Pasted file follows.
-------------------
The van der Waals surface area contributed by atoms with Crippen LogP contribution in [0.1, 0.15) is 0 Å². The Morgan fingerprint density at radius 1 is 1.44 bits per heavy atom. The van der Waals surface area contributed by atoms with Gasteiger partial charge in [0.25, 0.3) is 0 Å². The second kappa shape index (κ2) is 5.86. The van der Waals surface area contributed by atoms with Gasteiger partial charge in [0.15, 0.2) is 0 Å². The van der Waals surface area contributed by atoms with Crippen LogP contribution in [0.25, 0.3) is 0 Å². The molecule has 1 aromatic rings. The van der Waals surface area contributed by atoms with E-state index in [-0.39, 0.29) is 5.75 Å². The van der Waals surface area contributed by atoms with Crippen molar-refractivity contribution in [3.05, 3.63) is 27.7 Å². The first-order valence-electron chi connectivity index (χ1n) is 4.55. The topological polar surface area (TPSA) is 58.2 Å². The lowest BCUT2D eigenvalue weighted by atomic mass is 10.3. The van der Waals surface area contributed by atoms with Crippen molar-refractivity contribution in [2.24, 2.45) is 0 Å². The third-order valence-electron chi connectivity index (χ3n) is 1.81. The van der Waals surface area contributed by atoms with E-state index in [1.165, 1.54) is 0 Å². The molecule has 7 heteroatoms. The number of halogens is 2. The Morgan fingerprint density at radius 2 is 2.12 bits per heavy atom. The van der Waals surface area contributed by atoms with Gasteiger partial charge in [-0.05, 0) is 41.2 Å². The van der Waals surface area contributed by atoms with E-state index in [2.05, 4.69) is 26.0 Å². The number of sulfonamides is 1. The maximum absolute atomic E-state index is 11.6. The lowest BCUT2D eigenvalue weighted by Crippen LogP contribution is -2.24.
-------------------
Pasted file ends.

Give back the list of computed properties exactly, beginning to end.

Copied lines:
The van der Waals surface area contributed by atoms with Crippen LogP contribution in [0.1, 0.15) is 0 Å². The Morgan fingerprint density at radius 1 is 1.44 bits per heavy atom. The van der Waals surface area contributed by atoms with Gasteiger partial charge in [0.25, 0.3) is 0 Å². The second kappa shape index (κ2) is 5.86. The van der Waals surface area contributed by atoms with Gasteiger partial charge in [0.15, 0.2) is 0 Å². The van der Waals surface area contributed by atoms with Crippen LogP contribution in [0.25, 0.3) is 0 Å². The molecule has 1 aromatic rings. The van der Waals surface area contributed by atoms with E-state index in [-0.39, 0.29) is 5.75 Å². The van der Waals surface area contributed by atoms with Crippen molar-refractivity contribution in [3.05, 3.63) is 27.7 Å². The first-order valence-electron chi connectivity index (χ1n) is 4.55. The topological polar surface area (TPSA) is 58.2 Å². The lowest BCUT2D eigenvalue weighted by atomic mass is 10.3. The van der Waals surface area contributed by atoms with Crippen molar-refractivity contribution in [2.24, 2.45) is 0 Å². The third-order valence-electron chi connectivity index (χ3n) is 1.81. The van der Waals surface area contributed by atoms with E-state index in [1.165, 1.54) is 0 Å². The molecule has 7 heteroatoms. The number of halogens is 2. The Morgan fingerprint density at radius 2 is 2.12 bits per heavy atom. The van der Waals surface area contributed by atoms with Gasteiger partial charge in [-0.05, 0) is 41.2 Å². The van der Waals surface area contributed by atoms with E-state index in [2.05, 4.69) is 26.0 Å². The number of sulfonamides is 1. The maximum absolute atomic E-state index is 11.6. The lowest BCUT2D eigenvalue weighted by Crippen LogP contribution is -2.24.